ALL PERSPECTIVES CAN'T BE RIGHT ON OIL, GAS PRICES

Bob Tippee
Editor

Three interesting perspectives on prices of oil and natural gas are crisscrossing through the news.

They are the political perspective, the oil company perspective, and the market perspective.

According to the political perspective, as expressed in the US Congress and much of the media, prices have risen for suspicious reasons and are destined to stay high, so companies should invest their profits—also suspiciously high—in refineries and alternative energy. The investments, by the way, need to occur even as lawmakers threaten to impose "windfall profit" taxes and otherwise demonize profits.

According to the oil company perspective, current oil prices won't last. They reached recent levels in a tight market further tightened by damage from two hurricanes. Belief that the oil price trading range has risen permanently needs to be tempered by the costly failures of past such expectations to come true. It's better, in this perspective, to immunize investment economics against the nastiest imaginable price surprises. And, by the way, the demagoguery now coming from Congress just adds to the already heavy political risk discouraging refining investment in the US.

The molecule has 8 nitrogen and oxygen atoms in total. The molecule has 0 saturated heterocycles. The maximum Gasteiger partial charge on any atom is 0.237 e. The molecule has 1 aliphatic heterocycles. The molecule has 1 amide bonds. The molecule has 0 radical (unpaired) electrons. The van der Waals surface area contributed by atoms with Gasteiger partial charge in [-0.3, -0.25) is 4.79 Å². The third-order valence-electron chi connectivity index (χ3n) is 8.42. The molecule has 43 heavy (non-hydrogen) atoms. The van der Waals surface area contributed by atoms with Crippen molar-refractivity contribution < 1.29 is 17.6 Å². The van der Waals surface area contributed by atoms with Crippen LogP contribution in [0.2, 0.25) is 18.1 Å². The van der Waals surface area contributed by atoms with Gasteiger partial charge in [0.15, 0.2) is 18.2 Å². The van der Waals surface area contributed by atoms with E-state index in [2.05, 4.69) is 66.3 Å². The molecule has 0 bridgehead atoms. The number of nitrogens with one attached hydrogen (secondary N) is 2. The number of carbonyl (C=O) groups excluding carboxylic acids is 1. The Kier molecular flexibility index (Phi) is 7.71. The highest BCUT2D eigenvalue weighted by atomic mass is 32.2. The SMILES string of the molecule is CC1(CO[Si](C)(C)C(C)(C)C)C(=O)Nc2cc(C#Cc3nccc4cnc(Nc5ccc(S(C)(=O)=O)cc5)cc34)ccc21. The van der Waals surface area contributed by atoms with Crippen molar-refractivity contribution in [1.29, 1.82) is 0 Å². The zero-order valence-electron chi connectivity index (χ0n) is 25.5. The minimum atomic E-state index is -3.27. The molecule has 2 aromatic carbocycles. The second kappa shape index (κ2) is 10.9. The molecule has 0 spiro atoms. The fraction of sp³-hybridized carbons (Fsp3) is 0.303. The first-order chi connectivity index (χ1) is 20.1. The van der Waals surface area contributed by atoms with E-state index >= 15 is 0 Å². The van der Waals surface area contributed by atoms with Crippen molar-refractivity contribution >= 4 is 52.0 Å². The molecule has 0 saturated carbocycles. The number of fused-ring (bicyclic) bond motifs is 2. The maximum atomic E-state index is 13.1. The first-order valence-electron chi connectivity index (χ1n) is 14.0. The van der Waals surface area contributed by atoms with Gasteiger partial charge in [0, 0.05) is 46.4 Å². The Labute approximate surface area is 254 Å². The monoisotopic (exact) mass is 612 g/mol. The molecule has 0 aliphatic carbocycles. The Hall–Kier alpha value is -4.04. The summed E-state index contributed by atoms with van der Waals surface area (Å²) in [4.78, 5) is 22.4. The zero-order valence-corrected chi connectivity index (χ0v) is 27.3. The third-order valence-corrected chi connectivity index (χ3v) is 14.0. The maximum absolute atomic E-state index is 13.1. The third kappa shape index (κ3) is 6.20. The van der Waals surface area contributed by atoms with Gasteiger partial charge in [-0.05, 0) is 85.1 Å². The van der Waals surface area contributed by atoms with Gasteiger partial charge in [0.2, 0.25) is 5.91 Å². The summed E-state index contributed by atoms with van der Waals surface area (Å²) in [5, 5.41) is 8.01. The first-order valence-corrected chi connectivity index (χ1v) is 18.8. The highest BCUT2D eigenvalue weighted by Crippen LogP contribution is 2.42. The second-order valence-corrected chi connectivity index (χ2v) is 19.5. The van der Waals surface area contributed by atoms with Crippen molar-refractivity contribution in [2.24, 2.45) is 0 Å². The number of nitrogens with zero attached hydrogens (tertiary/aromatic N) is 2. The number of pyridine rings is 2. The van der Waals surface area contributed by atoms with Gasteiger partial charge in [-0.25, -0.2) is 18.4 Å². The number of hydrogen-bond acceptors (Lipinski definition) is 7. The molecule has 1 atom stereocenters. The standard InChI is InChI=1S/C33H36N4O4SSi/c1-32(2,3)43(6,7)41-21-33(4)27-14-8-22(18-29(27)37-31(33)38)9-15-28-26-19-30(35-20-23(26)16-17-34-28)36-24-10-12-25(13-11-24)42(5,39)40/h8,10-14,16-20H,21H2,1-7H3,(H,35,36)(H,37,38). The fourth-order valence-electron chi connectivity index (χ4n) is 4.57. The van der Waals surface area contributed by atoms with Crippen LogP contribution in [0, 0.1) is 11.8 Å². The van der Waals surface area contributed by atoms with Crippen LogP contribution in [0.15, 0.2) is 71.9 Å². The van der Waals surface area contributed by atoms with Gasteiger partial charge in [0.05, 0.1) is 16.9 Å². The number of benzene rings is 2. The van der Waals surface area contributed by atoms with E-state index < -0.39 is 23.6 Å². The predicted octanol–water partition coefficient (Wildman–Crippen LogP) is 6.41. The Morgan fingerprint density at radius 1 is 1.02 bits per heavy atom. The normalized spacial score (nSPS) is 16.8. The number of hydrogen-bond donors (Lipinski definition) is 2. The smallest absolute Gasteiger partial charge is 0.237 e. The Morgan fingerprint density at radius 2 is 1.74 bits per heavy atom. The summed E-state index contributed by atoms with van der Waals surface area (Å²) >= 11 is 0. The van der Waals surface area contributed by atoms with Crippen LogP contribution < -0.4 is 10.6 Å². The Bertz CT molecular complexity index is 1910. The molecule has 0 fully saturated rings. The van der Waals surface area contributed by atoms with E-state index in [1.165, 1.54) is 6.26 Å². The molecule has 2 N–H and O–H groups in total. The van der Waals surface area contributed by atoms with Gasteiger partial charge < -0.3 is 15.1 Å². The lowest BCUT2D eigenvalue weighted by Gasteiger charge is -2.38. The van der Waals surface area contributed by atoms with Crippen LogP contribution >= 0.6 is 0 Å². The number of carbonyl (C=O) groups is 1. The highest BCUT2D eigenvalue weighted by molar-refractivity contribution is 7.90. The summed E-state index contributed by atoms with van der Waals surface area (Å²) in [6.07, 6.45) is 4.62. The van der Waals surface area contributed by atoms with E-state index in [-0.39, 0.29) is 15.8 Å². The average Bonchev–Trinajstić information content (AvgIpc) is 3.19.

The contrast between these two perspectives is striking.

One assumes prices are permanently (and suspiciously) high and proposes permanent responses—taxes, government-owned refineries, and so on. The other assumes prices are only temporarily high and can't shake the worry that they'll tumble again as much as they have before.

Both sides can't be right. Most likely, neither one is.

Oil prices—crude, gasoline, pick a product—can't stay in the economic stratosphere. Supply in a tight market suffered a major jolt. But it's recovering.

But oil prices almost certainly won't plumb the abyss into which they fell in 1998, either. Demand gains are firmly embedded in growth economies of Asia, especially China, and India. And pivotal exporters aren't likely to leave production at near-capacity levels if prices fall much below $50/bbl.

And, oh yes, there's that third perspective: the market. The near-month futures price for crude in New York fell to a 3-month low on Nov. 2, and the gas contract fell to a 2-month low. Gasoline prices are falling, too.

Online Nov. 4, 2005; author's e-mail: bobt@ogjonline.com

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